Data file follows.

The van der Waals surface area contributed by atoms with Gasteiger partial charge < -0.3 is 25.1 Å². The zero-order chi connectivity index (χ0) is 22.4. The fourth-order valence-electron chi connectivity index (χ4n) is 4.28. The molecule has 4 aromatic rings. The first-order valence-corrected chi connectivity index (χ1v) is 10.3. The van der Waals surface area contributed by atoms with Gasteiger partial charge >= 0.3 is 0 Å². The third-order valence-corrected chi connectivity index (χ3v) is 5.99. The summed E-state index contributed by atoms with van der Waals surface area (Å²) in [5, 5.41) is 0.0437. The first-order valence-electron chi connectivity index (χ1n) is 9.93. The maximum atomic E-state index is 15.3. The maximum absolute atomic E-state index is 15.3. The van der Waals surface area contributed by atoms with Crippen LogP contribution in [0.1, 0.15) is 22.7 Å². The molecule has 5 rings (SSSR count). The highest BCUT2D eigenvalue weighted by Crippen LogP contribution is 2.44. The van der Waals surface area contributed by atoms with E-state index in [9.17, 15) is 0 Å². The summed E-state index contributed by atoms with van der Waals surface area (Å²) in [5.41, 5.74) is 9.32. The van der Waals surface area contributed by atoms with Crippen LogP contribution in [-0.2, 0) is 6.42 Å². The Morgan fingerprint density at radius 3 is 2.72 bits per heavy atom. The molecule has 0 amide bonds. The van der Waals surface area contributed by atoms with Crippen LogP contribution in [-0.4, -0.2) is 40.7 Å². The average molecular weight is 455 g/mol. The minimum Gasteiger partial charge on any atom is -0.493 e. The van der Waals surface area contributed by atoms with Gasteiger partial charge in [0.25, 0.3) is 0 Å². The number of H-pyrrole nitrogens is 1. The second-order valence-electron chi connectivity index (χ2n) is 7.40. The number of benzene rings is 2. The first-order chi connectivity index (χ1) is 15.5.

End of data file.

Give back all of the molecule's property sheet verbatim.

The van der Waals surface area contributed by atoms with Gasteiger partial charge < -0.3 is 25.1 Å². The zero-order chi connectivity index (χ0) is 22.4. The fourth-order valence-electron chi connectivity index (χ4n) is 4.28. The molecule has 4 aromatic rings. The first-order valence-corrected chi connectivity index (χ1v) is 10.3. The van der Waals surface area contributed by atoms with Gasteiger partial charge >= 0.3 is 0 Å². The third-order valence-corrected chi connectivity index (χ3v) is 5.99. The summed E-state index contributed by atoms with van der Waals surface area (Å²) in [5, 5.41) is 0.0437. The first-order valence-electron chi connectivity index (χ1n) is 9.93. The maximum atomic E-state index is 15.3. The maximum absolute atomic E-state index is 15.3. The van der Waals surface area contributed by atoms with Crippen LogP contribution in [0.1, 0.15) is 22.7 Å². The molecule has 5 rings (SSSR count). The highest BCUT2D eigenvalue weighted by Crippen LogP contribution is 2.44. The van der Waals surface area contributed by atoms with E-state index in [9.17, 15) is 0 Å². The summed E-state index contributed by atoms with van der Waals surface area (Å²) in [5.41, 5.74) is 9.32. The van der Waals surface area contributed by atoms with Crippen LogP contribution in [-0.2, 0) is 6.42 Å². The Morgan fingerprint density at radius 3 is 2.72 bits per heavy atom. The molecule has 0 amide bonds. The van der Waals surface area contributed by atoms with Crippen LogP contribution in [-0.4, -0.2) is 40.7 Å². The average molecular weight is 455 g/mol. The minimum Gasteiger partial charge on any atom is -0.493 e. The van der Waals surface area contributed by atoms with Gasteiger partial charge in [0.25, 0.3) is 0 Å². The number of H-pyrrole nitrogens is 1. The second-order valence-electron chi connectivity index (χ2n) is 7.40. The number of benzene rings is 2. The first-order chi connectivity index (χ1) is 15.5.